May Day (May 1) marks the return of Spring in the Northern Hemisphere, with origins in ancient agricultural rituals to ensure fertility, handed down from the Egyptians, Greeks, and Romans. Later permutations included the Celtic festival of Beltane and Germanic festival of Walpurgis Night. May Day falls exactly half a year from All Saints Day (November 1), and cross-quarter day with pagan overtones. Today, this ancient festival survives, including gathering wildflowers and decorating a May tree or Maypole, around which people dance, and some use it for political protest in association with International Workers Day.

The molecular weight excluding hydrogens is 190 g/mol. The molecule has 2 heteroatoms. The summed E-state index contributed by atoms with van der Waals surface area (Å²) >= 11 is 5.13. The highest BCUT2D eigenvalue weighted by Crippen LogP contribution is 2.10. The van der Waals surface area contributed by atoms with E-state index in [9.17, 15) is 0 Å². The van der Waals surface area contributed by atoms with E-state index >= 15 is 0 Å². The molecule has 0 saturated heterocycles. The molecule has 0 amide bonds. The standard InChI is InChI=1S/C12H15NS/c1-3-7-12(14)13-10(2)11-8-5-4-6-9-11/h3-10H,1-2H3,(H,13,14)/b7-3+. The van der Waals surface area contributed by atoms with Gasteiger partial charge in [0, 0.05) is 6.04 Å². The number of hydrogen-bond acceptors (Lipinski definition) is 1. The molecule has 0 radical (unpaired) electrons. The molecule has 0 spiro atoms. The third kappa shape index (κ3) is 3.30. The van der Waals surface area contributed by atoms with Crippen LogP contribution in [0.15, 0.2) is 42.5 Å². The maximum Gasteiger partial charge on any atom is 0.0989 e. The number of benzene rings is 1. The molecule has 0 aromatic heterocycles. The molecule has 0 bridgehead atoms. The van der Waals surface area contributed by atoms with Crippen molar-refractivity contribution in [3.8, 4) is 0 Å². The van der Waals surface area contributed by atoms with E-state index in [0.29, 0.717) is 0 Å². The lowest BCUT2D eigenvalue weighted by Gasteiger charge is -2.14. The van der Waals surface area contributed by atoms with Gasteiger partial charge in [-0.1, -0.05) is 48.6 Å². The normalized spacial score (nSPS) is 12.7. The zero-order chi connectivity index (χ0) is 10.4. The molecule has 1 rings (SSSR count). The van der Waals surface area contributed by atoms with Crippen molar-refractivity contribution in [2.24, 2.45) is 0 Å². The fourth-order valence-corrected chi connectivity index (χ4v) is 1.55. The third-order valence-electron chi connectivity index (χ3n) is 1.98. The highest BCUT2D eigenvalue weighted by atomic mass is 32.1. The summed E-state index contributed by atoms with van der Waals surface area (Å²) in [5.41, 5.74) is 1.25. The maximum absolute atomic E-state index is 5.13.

Christmas legends make the freezing nights pass faster and the children – and laborers – behave. Iceland’s Jólakötturinn, or Yule Cat, warned lazy children would be eaten by a monster cat, which has roots hundreds of years back, and popularized by a poem by Johannes ur Kotlum.
Eostre – the Germanic goddess of dawn and fertility, whose name gives us the word Easter – must be pleased. Two millennia of Christianity, and she has yet to be displaced from our annual celebration of fecundity. Easter eggs, representing birth, nod to both pagan and Christian traditions.